15. Minimalist

    Minimalist Registered Member

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    If your neighbors are sharing open WiFi it would not need any password. It could just connect to that network and be on-line. They could build-in auto connect to network option for "convenience" reason.
    But that's just my speculation...
     
  16. TairikuOkami

    TairikuOkami Registered Member

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    Yes, that is not a speculation, manufacturers want to make it as easy as possible and free wifi networks are quite common these days, even private unencrypted.
     
  17. TheWindBringeth

    TheWindBringeth Registered Member

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    Theoretically, they could even contract with Cable WiFi providers to hop on to one of their hotspots/networks. A brief, once week or month or N months, in the middle of the night, connection would probably be sufficient to phone home certain types of consumer surveillance data [when there is no better way to do so].

    It would be wise to perform some long running WiFi captures and/or other radio related testing to make sure the radio interfaces are truly disabled and remain disabled.
     
  18. anotherPackerFan

    anotherPackerFan Registered Member

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    It's perhaps even easier than that. As the ISP's begin limiting the use of bring your own device-cable modem/router for their own, a hotspot is now built into a lot of the devices, meant for other comcast customers.
    http://arstechnica.com/information-...your-xfinity-modem-into-public-wi-fi-hotspot/
    It's become known for now, but lets say at some point they make the networks silent (not broadcasting their address), so your phone/ computer doesn't see it without running special SW. This makes it really convenient, as the consumer doesn't know his modem/router is running a separate hotspot, and any entity looking to connect, really only needs to know the name of the wifi and password, if there is one (or in the case of the ISPs hotspot machines, perhaps its just a generic one).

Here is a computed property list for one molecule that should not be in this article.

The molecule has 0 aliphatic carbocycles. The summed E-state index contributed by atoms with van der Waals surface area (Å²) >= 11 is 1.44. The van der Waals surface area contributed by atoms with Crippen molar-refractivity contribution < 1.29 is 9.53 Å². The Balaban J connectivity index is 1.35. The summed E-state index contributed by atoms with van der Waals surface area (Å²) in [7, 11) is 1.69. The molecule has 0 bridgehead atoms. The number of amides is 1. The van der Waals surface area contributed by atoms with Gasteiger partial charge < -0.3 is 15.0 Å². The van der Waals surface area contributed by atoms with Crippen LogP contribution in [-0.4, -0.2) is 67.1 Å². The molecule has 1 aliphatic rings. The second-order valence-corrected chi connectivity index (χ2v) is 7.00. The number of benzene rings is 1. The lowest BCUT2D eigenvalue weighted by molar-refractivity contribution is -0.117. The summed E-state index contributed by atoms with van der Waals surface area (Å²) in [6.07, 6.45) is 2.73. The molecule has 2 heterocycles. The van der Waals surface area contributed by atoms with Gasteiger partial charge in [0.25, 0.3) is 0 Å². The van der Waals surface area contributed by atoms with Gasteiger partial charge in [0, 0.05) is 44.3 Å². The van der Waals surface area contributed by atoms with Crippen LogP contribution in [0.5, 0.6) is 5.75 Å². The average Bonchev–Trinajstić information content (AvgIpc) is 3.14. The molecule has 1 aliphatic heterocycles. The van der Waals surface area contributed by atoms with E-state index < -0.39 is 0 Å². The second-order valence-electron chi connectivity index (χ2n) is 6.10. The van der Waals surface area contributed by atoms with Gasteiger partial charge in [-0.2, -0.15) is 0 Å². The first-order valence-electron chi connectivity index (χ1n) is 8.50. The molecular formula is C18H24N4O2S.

But more than that, it is unlikely that the smart TV will work (app wise) without internet access. Perhaps these first few generations of smart TV's will provide some functions, but at some point they will want the data.

    It will also be very hard to prevent it from connecting to an outside network. These were designed to be connected by default, not to be a standalone set. It's likely the default setting for the TV will be to look for all open wifi AP's, find one open, call home, get info (date, time, location, ...), then register with the user. Similar in fashion to how most newer cell phones will scan and attempt to connect to different networks without questioning the end user. ( I found this out while tethering my device to my laptop, and running wireshark. I found that there are AP's along the Interstate, near many of the surveillance cameras in use, and my phone was attempting to connect with each one of these AP's, I assume to just get the W's, but occasionally it would try to connect, and it would knock my connection offline).